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Signed OF-R Reggie Sanders to a one-year contract. [2/25]

We sort of touched on this last week, but Sanders is pretty much a poster child for the free agent who needs the job with the franchise more than the franchise needs to have him fill the job. But compared to Derek Bell, he’s an asset, signed for the right kind of money in the sort of way that should reassure Pirates fans, not make them think Sanders is some sort of Dawsonesque victim of collusion grudgingly signed by a franchise uninterested in the on-field product.

What this really does is produce an unfortunate situation of sorts. Sanders is going to play, and he can’t really play center. Randall Simon is going to play as well, getting the lion’s share of the time at first. So that leaves Craig Wilson hard-pressed to get 400 plate appearances, and he’s even less of a center fielder. It likely puts Matt Stairs on the bench, which is not a bad thing, but hosing Wilson is a mistake. The Pirates could respond by playing Brian Giles in center pretty frequently, going with the gorilla outfield of Giles flanked by Wilson and Sanders, but that’s probably not going to win friends and influence people on the mound. But as long as the Bucs have their superior double-play combo to anchor the defense, why not cram bats in the lineup in the outfield? They can’t count on Jason Kendall getting back to being a star, and Simon isn’t going to get any better. A mongo outfield plus a strong bounceback by Aramis Ramirez would at least give Pirates fans something to buzz about.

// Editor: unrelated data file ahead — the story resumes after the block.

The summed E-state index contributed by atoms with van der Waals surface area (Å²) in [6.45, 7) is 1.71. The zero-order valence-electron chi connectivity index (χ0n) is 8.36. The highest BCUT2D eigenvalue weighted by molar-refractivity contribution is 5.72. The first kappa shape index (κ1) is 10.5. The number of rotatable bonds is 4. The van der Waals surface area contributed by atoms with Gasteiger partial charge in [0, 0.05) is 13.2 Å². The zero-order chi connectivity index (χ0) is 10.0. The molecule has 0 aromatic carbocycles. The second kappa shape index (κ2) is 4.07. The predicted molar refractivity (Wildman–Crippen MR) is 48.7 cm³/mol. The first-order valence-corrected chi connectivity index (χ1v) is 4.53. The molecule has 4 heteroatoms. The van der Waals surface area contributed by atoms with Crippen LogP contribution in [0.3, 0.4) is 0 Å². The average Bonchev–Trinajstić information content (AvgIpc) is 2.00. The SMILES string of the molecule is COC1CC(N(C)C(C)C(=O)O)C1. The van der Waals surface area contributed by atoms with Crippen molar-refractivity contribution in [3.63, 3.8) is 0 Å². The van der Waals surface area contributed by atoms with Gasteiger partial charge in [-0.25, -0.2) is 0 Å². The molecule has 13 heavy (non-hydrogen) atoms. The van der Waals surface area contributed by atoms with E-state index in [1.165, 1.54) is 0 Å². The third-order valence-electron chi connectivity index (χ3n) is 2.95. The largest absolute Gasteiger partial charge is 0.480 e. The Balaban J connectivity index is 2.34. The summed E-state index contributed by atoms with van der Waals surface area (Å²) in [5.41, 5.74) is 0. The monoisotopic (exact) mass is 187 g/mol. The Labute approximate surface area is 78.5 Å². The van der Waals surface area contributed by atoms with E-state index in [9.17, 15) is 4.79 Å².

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Signed RHP Jose Paniagua to a minor league contract. [2/27]

Signed RHP Lee Gardner to a minor league contract. [2/28]

Mt. Piniella always likes to have a few surrounding familiar blocks of granite, that way he can channel his belched fury at the usual suspects, the young, the inexperienced, the lily-livered, all the usual conspirators for whatever failings his team produces and he can barely let himself watch. But armed with the tried, the true, and those semi-familiar with the highs and the lows of living in the shadow of the Mountain, perhaps he can snuff out these insidious losers, do things his way, and win 63 games. After which he can celebrate by dragging that Mike Veeck promotional catapult out of mothballs and sending Greg Vaughn hurtling into the bay, or something similarly likely to get the fans of Tampa to forget the Buccaneers and acknowledge his achievement.

More simply, Jose Paniagua rejoins his old manager with a shot at saves, the same as everyone else in camp not being looked at as a starting pitcher. They’ve got Mel Rojas here, for gods’ sakes. And Wayne Gomes. And John Frascatore. They may not all make the club, but some of them will, sustaining a bold tradition of recycling only a generation raised on Alcoa commercials can really appreciate.